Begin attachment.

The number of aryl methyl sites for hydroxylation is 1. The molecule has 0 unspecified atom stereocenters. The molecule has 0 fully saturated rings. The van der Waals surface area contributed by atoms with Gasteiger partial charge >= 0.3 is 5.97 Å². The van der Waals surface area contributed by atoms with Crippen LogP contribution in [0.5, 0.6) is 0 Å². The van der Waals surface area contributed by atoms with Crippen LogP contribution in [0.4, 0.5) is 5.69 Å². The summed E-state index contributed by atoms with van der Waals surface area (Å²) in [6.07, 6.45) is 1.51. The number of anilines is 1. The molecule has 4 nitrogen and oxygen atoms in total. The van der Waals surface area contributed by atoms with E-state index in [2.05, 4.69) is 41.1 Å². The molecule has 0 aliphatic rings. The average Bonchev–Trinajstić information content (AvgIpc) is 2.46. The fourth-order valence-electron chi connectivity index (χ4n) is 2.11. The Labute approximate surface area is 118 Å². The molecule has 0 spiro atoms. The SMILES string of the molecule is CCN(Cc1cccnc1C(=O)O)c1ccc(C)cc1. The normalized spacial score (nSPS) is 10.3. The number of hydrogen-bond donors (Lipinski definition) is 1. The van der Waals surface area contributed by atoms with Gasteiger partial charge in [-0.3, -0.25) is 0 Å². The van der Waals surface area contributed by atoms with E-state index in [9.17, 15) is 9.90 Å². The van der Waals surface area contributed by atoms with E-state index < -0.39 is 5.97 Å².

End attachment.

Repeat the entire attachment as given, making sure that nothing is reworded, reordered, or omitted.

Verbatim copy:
The number of aryl methyl sites for hydroxylation is 1. The molecule has 0 unspecified atom stereocenters. The molecule has 0 fully saturated rings. The van der Waals surface area contributed by atoms with Gasteiger partial charge >= 0.3 is 5.97 Å². The van der Waals surface area contributed by atoms with Crippen LogP contribution in [0.5, 0.6) is 0 Å². The van der Waals surface area contributed by atoms with Crippen LogP contribution in [0.4, 0.5) is 5.69 Å². The summed E-state index contributed by atoms with van der Waals surface area (Å²) in [6.07, 6.45) is 1.51. The number of anilines is 1. The molecule has 4 nitrogen and oxygen atoms in total. The van der Waals surface area contributed by atoms with E-state index in [2.05, 4.69) is 41.1 Å². The molecule has 0 aliphatic rings. The average Bonchev–Trinajstić information content (AvgIpc) is 2.46. The fourth-order valence-electron chi connectivity index (χ4n) is 2.11. The Labute approximate surface area is 118 Å². The molecule has 0 spiro atoms. The SMILES string of the molecule is CCN(Cc1cccnc1C(=O)O)c1ccc(C)cc1. The normalized spacial score (nSPS) is 10.3. The number of hydrogen-bond donors (Lipinski definition) is 1. The van der Waals surface area contributed by atoms with Gasteiger partial charge in [-0.3, -0.25) is 0 Å². The van der Waals surface area contributed by atoms with E-state index in [9.17, 15) is 9.90 Å². The van der Waals surface area contributed by atoms with E-state index < -0.39 is 5.97 Å².